Perhaps you readers would be so kind as to pull from your literary experience?

    *NOTE* Again, as with all the other posts, just because a book appears on The List does not mean it is poorly written, ungodly, inappropriate to read or uninteresting. :o)

  3. A Gown of Spanish Lace. Countless other books - that one tops all. Actually, I don't remember it, besides the fact I didn't like it. :)

    I bash you with nasty comment. The Ordinary Princess was a wonderful book (pretending not to read your comment above) Rants on...

    - - - yeah, yeah, yeah, so she fits the line...still *angry face* Burrito Bandito ain't gonna forget this one

  4. I've read several books with good female characters: Little Women, A Girl of the Limberlost, Anne of Green Gables series (especially the later ones), and An Old-Fashioned Girl.
    You hit the nail on the head with the Inner Princess here! I think most characters would reject that title, however ;). Also, the American Girl series is totally about being an inner princess--"follow your inner star," or something like that.
    Keep posting about this. You're evaluating children's literature very well!

  5. Hello Bailey!
    I found your blog the other day through Sonja {girlish musings}'s blog.
    Just wanted to tell you that I have been really blessed by your writing. You certainly have a talent for words and articulating thoughts clearly and beautifully, but what has really blessed me is your "realness" and openness. Some of your posts just perfectly put into words some of my own thoughts and feelings.

    So anyway.... "thank you," "HI!," and "keep up the good work!"

    P.S. I am a fellow grammar-"geek" as well.... only my pet peeves are spoken grammar, pronunciation, and spelling. I have a hard time with punctuation. As you can probably tell. ;)

  6. I truly enjoy well-written, rounded Inner Princesses. I love heroines whose characters, not beauty, take the spotlight. There are numerous unique personality traits that make the stories a joy to read. So then, why is it that many authors equate character only with fierce independence, impudence, and defiance? Why must these be the only acceptable qualities for the Princesses? Optimistic, industrious, joyful ladies have been swapped for spitfire, stubborn heroines. Consider the following all-too-common protagonist:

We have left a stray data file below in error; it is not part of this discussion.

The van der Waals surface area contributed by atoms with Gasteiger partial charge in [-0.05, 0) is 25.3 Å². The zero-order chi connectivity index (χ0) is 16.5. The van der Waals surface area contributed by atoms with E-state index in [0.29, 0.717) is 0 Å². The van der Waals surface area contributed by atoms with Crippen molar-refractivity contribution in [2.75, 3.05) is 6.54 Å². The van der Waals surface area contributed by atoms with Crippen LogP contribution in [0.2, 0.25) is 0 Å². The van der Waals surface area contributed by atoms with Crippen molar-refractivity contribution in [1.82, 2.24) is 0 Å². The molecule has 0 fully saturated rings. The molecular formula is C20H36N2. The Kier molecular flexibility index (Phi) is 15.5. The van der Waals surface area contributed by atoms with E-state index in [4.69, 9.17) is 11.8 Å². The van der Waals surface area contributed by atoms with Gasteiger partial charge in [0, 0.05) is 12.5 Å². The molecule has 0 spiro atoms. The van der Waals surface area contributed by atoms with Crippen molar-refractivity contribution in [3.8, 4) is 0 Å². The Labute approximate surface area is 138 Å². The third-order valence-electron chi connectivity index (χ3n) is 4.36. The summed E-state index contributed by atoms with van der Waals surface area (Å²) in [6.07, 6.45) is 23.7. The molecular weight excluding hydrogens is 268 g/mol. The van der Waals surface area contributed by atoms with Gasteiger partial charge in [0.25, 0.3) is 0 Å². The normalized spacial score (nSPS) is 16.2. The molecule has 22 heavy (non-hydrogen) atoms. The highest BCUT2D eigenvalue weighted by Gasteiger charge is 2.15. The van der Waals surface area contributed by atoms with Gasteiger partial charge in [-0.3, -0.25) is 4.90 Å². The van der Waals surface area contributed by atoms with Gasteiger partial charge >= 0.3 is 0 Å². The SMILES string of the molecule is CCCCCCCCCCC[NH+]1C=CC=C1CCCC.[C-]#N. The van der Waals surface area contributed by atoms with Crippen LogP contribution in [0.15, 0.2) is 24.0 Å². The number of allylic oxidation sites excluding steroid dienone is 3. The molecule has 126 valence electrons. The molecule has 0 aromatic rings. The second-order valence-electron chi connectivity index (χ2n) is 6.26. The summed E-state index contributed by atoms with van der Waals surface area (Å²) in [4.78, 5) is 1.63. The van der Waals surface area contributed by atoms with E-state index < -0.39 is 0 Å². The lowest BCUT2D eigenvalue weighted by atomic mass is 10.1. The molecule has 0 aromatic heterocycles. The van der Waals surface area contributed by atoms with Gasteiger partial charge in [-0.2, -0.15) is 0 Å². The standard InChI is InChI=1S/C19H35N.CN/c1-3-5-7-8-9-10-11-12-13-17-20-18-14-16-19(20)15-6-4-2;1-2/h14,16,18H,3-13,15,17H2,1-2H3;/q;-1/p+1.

A witty, outspoken young woman who rejects the oft-heard phrase "Proper ladies do not [fill in appropriate forbidden activity]." She usually takes great pleasure in doing said forbidden activity, often besting even the most athletic boys. Quite often she is freckled and redheaded (American Girl's Felicity, anyone?)

    This is not to say that there isn't a place for the occasional Feisty Lass character in good literature. But we see her so often that she ceases to be a character and becomes a stereotype. Suffice it to say her sharp remarks and clever comebacks get old pretty fast.

    Bring on the Inner Princess! Bring on the plain, but bursting-with-personality heroine! Just be sure that her personality isn't identical to the hundreds of Feisty Lasses we already have.

    *aside from this lengthy ramble*
    Lovin' this series, Bailey! You've done a terrific job so far. I do have one request: could you do a spotlight on some male character stereotypes? I would enjoy that =)

  7. Dear Bethany Grace,

    I agree that The Ordinary Princess was amazing.

    But A Gown of Spanish lace was most certainly wonderful. In fact, I do believe it was the single Janette Oke book I truly enjoyed. (Love Comes Softly movies aside.)

    Miffed at Your Disdain for Oke's Single Book Capable of Holding My Attention

  8. Bailey, I so enjoy your gift for communicating with beauty, clarity, and grace. Do not doubt that God is using your efforts to challenge and encourage others (myself in particular!).
    In Him,

  9. Have you read Deborah Alcock's books? The women in her books are strong and brave and thoughtful, but also pretty and ladylike. The one downfall is that the books are usually from the man's perspective, so they think of the ladies as good and then the ladies end up a little too good. I enjoyed this series. :) I like quality literature.